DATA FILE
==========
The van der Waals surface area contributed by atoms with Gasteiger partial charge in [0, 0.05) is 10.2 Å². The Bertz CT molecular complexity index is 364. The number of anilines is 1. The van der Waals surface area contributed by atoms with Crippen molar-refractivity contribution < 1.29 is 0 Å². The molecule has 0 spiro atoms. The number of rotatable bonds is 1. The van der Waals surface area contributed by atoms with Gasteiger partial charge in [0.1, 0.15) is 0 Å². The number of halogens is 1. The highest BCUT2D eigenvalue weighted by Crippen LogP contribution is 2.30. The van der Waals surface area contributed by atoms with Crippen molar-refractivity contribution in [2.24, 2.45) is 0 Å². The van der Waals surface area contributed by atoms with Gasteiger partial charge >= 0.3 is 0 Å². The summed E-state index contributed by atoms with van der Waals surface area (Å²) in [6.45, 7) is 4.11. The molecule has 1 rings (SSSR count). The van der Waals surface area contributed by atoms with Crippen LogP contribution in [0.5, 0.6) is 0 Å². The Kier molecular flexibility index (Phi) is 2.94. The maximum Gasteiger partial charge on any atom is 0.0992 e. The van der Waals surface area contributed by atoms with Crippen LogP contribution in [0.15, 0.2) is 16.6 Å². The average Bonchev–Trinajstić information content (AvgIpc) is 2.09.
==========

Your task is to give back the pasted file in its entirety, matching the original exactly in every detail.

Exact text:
The van der Waals surface area contributed by atoms with Gasteiger partial charge in [0, 0.05) is 10.2 Å². The Bertz CT molecular complexity index is 364. The number of anilines is 1. The van der Waals surface area contributed by atoms with Crippen molar-refractivity contribution < 1.29 is 0 Å². The molecule has 0 spiro atoms. The number of rotatable bonds is 1. The van der Waals surface area contributed by atoms with Gasteiger partial charge in [0.1, 0.15) is 0 Å². The number of halogens is 1. The highest BCUT2D eigenvalue weighted by Crippen LogP contribution is 2.30. The van der Waals surface area contributed by atoms with Crippen molar-refractivity contribution in [2.24, 2.45) is 0 Å². The van der Waals surface area contributed by atoms with Gasteiger partial charge >= 0.3 is 0 Å². The summed E-state index contributed by atoms with van der Waals surface area (Å²) in [6.45, 7) is 4.11. The molecule has 1 rings (SSSR count). The van der Waals surface area contributed by atoms with Crippen LogP contribution in [0.5, 0.6) is 0 Å². The Kier molecular flexibility index (Phi) is 2.94. The maximum Gasteiger partial charge on any atom is 0.0992 e. The van der Waals surface area contributed by atoms with Crippen LogP contribution in [0.15, 0.2) is 16.6 Å². The average Bonchev–Trinajstić information content (AvgIpc) is 2.09.